Phonological Units in Spoken Word Production : Insights from Cantonese

Research output: Journal Publications and Reviews (RGC: 21, 22, 62)21_Publication in refereed journal

19 Scopus Citations
View graph of relations

Author(s)

Detail(s)

Original languageEnglish
Article numbere48776
Journal / PublicationPLoS ONE
Volume7
Issue number11
Publication statusPublished - 7 Nov 2012
Externally publishedYes

Abstract

Evidence from previous psycholinguistic research suggests that phonological units such as phonemes have a privileged role during phonological planning in Dutch and English (aka the segment-retrieval hypothesis). However, the syllable-retrieval hypothesis previously proposed for Mandarin assumes that only the entire syllable unit (without the tone) can be prepared in advance in speech planning. Using Cantonese Chinese as a test case, the present study was conducted to investigate whether the syllable-retrieval hypothesis can be applied to other Chinese spoken languages. In four implicit priming (form-preparation) experiments, participants were asked to learn various sets of prompt-response di-syllabic word pairs and to utter the corresponding response word upon seeing each prompt. The response words in a block were either phonologically related (homogeneous) or unrelated (heterogeneous). Participants' naming responses were significantly faster in the homogeneous than in the heterogeneous conditions when the response words shared the same word-initial syllable (without the tone) (Exps.1 and 4) or body (Exps.3 and 4), but not when they shared merely the same word-initial phoneme (Exp.2). Furthermore, the priming effect observed in the syllable-related condition was significantly larger than that in the body-related condition (Exp. 4). Although the observed syllable priming effects and the null effect of word-initial phoneme are consistent with the syllable-retrieval hypothesis, the body-related (sub-syllabic) priming effects obtained in this Cantonese study are not. These results suggest that the syllable-retrieval hypothesis is not generalizable to all Chinese spoken languages and that both syllable and sub-syllabic constituents are legitimate planning units in Cantonese speech production. © 2012 Wong et al.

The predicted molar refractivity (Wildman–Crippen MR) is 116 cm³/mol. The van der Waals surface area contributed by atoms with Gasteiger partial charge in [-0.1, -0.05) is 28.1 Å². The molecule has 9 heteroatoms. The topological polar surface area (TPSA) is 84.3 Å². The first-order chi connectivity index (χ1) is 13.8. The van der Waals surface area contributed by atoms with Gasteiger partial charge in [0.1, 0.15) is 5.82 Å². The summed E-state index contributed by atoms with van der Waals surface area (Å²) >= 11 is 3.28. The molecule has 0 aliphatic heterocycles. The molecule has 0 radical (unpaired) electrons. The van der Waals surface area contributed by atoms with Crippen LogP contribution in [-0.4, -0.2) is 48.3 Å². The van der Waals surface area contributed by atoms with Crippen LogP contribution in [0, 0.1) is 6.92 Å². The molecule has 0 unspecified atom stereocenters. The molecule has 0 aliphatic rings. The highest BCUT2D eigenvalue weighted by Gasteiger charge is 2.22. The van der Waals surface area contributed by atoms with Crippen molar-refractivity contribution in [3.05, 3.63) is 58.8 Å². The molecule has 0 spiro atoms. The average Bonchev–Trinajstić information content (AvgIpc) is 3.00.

Citation Format(s)

Phonological Units in Spoken Word Production : Insights from Cantonese. / Wong, Andus Wing-Kuen; Huang, Jian; Chen, Hsuan-Chih.

In: PLoS ONE, Vol. 7, No. 11, e48776, 07.11.2012.

Research output: Journal Publications and Reviews (RGC: 21, 22, 62)21_Publication in refereed journal